This book is one I'll listen to many times. It has changed the way I think, the way I look at the world, the way I deal with other people's drama. Most things just don't bug me anymore. It's about asking questions. Dain doesn't give cookie cutter answers. He asks questions, and shows you how to find what's true for you. What else is possible? How does it get any better than that?
This is the most different book I've ever read. There is nothing like it that I know of.
Dain is passionate about what he does and it comes through very clearly. He is easy to listen to and has a lovely sense of humor.
Ask a question, then shut up. What you need to know will flow right to you when you let go of the mind chatter and just be. Be you. What if you, being you, is exactly what the world needs right now? What if your contribution to the planet is being who you truly be, not who anyone else thinks you should be?
Dan Harris is an excellent narrator, probably the best narrator I've heard yet. His background as a TV journalist sealed the deal. He is also a lot funnier than I expected, pulling no punches with a razor-sharp wit that had me laughing out loud. Best of all, I now know that the monkey mind is always there and it's really okay. Listening to this book has made my own meditation "practice" (and I use that term loosely) a less judgmental and more self-accepting endeavor. I'm not the only one who has felt like "this is freaking impossible". This book reminded me that I can relax into whatever situation comes up, how to just be present with it, be in the moment. I also have a better understanding of the voice in my head, how it's always diddling in the past and future (to the detriment of the present), and how to curb that action.
This is a true story about Dan Harris and what he describes as the most embarrassing moment of his life: a meltdown on national TV. That moment and a series of serendipitous events led him on an unplanned journey of self-discovery which eventually led him to learning to practice meditation. This isn't a sappy story, though. He is a self-described skeptic, and that's what makes it so good. Because he's a journalist he had access to faith leaders and New Age teachers and could ask the difficult questions to which we're all seeking answers. Dan also adds a lot of colorful stories about the world of network news that I found very interesting.
Dan's an excellent storyteller. I enjoyed his journalistic style and loved his sense of humor. His skeptic's viewpoint was incredibly valuable on a subject that's too often airy fairy. He presented the benefits of meditation in a way I've never heard before, and it was positively entertaining.
This book made me laugh out loud, and when I wasn't laughing I was smiling a lot. Dan has a way of looking at himself and the subject of meditation with honesty, skepticism and sarcasm, tempered with curiosity and a thirst for knowledge. This subject needs all of those qualities to be addressed well, and he nailed it. I totally enjoyed hearing him talk about his journey. He weaves in side stories about the world of network news, and covering some of the biggest stories of our lifetimes. They are an integral part of Dan's journey and he did an excellent job.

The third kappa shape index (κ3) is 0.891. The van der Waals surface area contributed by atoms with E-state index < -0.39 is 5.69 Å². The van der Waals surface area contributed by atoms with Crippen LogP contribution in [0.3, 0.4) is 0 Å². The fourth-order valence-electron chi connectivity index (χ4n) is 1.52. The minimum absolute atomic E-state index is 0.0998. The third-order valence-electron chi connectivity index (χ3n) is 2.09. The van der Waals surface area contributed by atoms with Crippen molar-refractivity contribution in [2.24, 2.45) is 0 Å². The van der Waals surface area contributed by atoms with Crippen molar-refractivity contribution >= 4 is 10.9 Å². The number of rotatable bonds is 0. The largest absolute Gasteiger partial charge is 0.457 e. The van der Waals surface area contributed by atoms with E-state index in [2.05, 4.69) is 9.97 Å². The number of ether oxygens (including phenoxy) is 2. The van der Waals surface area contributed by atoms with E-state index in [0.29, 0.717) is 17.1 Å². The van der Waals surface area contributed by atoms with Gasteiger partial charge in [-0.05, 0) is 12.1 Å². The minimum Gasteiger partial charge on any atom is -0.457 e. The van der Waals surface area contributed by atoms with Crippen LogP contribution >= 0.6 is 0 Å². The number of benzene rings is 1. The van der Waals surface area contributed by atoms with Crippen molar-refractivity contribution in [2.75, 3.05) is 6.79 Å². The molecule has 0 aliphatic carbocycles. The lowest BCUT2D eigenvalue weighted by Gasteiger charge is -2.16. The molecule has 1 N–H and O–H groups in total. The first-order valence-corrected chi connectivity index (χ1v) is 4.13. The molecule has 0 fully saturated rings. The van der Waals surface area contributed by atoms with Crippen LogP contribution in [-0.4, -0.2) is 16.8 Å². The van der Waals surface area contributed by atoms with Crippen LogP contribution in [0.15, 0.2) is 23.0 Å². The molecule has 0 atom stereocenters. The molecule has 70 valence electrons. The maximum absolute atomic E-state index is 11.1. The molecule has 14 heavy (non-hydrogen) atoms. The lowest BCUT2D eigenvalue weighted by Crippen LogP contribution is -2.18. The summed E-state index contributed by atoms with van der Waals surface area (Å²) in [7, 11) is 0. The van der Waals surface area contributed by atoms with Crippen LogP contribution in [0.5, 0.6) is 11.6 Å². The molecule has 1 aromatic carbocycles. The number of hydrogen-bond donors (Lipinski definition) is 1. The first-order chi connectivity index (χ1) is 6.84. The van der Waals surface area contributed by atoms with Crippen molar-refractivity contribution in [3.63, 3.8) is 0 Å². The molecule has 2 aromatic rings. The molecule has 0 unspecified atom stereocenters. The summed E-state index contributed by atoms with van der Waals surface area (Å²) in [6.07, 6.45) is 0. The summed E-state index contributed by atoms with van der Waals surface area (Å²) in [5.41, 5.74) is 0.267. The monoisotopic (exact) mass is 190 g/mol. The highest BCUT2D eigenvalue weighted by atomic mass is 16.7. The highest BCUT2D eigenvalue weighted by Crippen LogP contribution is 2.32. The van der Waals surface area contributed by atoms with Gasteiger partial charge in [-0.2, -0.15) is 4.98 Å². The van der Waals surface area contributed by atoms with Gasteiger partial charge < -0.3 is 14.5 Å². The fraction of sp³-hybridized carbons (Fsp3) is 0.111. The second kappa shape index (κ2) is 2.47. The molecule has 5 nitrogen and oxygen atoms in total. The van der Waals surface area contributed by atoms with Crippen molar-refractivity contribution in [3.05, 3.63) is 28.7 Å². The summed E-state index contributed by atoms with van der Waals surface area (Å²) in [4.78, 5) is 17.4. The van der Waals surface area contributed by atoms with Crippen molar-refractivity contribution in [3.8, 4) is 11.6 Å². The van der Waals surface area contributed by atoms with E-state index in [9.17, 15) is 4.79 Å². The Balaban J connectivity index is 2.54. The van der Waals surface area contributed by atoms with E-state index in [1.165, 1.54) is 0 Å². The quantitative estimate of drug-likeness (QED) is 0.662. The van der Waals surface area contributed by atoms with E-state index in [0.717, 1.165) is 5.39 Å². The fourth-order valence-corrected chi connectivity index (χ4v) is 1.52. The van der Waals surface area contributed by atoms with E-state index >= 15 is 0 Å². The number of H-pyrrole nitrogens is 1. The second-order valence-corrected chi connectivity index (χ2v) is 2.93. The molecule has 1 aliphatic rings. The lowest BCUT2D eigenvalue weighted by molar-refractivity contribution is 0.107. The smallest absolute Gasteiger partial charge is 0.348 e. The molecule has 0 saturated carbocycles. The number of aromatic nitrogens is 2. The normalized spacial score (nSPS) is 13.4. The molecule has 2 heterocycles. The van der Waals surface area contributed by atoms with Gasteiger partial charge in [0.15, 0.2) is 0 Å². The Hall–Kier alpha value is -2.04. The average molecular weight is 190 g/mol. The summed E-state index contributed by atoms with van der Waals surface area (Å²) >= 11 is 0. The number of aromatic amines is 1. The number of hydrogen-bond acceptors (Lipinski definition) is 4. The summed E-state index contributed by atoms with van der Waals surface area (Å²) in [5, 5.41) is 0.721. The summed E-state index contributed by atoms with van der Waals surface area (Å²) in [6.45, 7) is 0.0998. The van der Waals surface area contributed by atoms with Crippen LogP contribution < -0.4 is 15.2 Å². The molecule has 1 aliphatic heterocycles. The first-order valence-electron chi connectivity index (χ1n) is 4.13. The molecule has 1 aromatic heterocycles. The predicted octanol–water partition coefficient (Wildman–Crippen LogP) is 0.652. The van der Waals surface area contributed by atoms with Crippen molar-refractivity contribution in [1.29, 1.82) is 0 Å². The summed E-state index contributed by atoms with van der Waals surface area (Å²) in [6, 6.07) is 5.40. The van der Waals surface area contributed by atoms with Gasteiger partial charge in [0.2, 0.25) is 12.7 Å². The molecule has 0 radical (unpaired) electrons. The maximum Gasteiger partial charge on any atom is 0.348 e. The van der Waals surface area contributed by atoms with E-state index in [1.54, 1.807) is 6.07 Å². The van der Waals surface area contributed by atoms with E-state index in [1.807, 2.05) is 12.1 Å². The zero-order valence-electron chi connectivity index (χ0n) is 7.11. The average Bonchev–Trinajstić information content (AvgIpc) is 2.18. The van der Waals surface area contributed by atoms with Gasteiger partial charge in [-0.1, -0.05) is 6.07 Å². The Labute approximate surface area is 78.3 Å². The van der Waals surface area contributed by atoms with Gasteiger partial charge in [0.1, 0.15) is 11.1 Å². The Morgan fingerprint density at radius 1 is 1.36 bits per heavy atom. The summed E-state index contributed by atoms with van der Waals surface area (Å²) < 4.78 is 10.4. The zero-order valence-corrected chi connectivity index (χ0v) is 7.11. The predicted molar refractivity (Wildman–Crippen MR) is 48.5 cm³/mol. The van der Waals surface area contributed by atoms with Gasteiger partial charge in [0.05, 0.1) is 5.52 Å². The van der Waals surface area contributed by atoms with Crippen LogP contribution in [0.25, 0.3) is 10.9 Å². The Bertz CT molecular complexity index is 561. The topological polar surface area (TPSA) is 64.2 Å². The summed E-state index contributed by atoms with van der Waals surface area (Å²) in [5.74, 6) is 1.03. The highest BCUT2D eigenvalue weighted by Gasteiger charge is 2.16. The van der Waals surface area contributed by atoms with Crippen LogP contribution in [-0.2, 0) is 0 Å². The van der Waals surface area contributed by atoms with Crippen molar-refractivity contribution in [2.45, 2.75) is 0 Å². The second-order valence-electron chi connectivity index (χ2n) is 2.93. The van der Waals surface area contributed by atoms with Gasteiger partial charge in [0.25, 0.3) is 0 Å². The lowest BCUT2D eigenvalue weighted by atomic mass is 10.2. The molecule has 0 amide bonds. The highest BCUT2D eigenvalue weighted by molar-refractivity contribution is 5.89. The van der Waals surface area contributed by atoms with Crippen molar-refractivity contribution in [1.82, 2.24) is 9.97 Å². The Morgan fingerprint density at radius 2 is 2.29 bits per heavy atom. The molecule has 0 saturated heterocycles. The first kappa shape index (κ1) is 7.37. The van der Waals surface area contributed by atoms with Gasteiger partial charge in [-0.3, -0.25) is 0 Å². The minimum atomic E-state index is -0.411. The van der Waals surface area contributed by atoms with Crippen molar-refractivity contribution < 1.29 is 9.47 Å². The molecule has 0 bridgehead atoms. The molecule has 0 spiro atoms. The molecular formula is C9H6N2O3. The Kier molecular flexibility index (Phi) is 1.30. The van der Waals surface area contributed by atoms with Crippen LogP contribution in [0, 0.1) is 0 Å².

I recommended this book to a few friends even before I was finished with it. I highly recommend it to everyone!
I would recommend this book; in fact, I already have. If you've been teetering on the edge of a breakthrough but haven't taken the next step because of fear of "what if", this book will help clear the path.
Uncertainty isn't something to be feared. Vulnerability and risk can be exciting. It's about knowing what you want, understanding that everything worth having or doing has some level of uncertainty attached to it, doing everything you can to be prepared, and then moving toward what will make you happy.
I like the entire book. The cover is my favorite. It's perfect.
No, but I had some ah-ha moments.
I only have the audio edition and I'm very satisfied with it.
This book talks very clearly about the various money stories women have been taught to believe. They simply aren't true. As I listened to the examples of how those money myths have tripped up women who are savvy in every other way, I saw myself and understood why I made the mistakes I made.
I love being read to, and Bernadette did a good job capturing both the factual and the humorous.
I had an extreme realization of the BS I've been led to believe about women and money. I laughed, and I'm still having some ah-ha moments.
I gave the story four stars instead of five because the book was written in the 90s and some of the information was a bit dated. In fact, I hesitated buying the book at first because of that. However, the subject of women and money plus the title were intriguing enough that after thinking about it for a few days I decided to get it. Women have made a LOT of headway in the business world in the last two decades and are doing a great job managing their wealth on their own terms, meeting their needs and doing great things to serve others. I would not hesitate to recommend this book to my friends because the money mirror concept is valid, and I found the stories quite valuable.
Report Inappropriate Content